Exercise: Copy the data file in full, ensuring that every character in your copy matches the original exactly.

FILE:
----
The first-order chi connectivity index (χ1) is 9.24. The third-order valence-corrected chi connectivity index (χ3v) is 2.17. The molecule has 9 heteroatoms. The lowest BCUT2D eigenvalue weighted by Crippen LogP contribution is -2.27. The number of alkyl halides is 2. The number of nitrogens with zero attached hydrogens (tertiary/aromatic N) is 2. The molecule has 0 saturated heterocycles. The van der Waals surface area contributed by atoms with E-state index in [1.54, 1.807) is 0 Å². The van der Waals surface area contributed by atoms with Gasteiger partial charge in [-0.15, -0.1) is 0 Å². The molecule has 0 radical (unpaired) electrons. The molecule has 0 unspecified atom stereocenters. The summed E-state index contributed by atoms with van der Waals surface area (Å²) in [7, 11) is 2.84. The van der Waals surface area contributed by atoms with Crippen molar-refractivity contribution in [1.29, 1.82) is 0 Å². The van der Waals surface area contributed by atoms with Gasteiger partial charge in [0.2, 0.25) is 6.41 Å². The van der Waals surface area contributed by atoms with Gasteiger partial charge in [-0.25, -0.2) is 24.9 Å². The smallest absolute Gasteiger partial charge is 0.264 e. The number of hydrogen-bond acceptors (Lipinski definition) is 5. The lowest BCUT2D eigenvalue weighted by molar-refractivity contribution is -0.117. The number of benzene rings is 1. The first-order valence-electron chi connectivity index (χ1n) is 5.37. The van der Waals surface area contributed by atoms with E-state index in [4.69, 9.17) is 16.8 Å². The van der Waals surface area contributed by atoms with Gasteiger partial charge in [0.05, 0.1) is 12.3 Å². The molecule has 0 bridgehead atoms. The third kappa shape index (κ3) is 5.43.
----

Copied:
The first-order chi connectivity index (χ1) is 9.24. The third-order valence-corrected chi connectivity index (χ3v) is 2.17. The molecule has 9 heteroatoms. The lowest BCUT2D eigenvalue weighted by Crippen LogP contribution is -2.27. The number of alkyl halides is 2. The number of nitrogens with zero attached hydrogens (tertiary/aromatic N) is 2. The molecule has 0 saturated heterocycles. The van der Waals surface area contributed by atoms with E-state index in [1.54, 1.807) is 0 Å². The van der Waals surface area contributed by atoms with Gasteiger partial charge in [-0.15, -0.1) is 0 Å². The molecule has 0 radical (unpaired) electrons. The molecule has 0 unspecified atom stereocenters. The summed E-state index contributed by atoms with van der Waals surface area (Å²) in [7, 11) is 2.84. The van der Waals surface area contributed by atoms with Crippen molar-refractivity contribution in [1.29, 1.82) is 0 Å². The van der Waals surface area contributed by atoms with Gasteiger partial charge in [0.2, 0.25) is 6.41 Å². The van der Waals surface area contributed by atoms with Gasteiger partial charge in [-0.25, -0.2) is 24.9 Å². The smallest absolute Gasteiger partial charge is 0.264 e. The number of hydrogen-bond acceptors (Lipinski definition) is 5. The lowest BCUT2D eigenvalue weighted by molar-refractivity contribution is -0.117. The number of benzene rings is 1. The first-order valence-electron chi connectivity index (χ1n) is 5.37. The van der Waals surface area contributed by atoms with E-state index in [4.69, 9.17) is 16.8 Å². The van der Waals surface area contributed by atoms with Gasteiger partial charge in [0.05, 0.1) is 12.3 Å². The molecule has 0 bridgehead atoms. The third kappa shape index (κ3) is 5.43.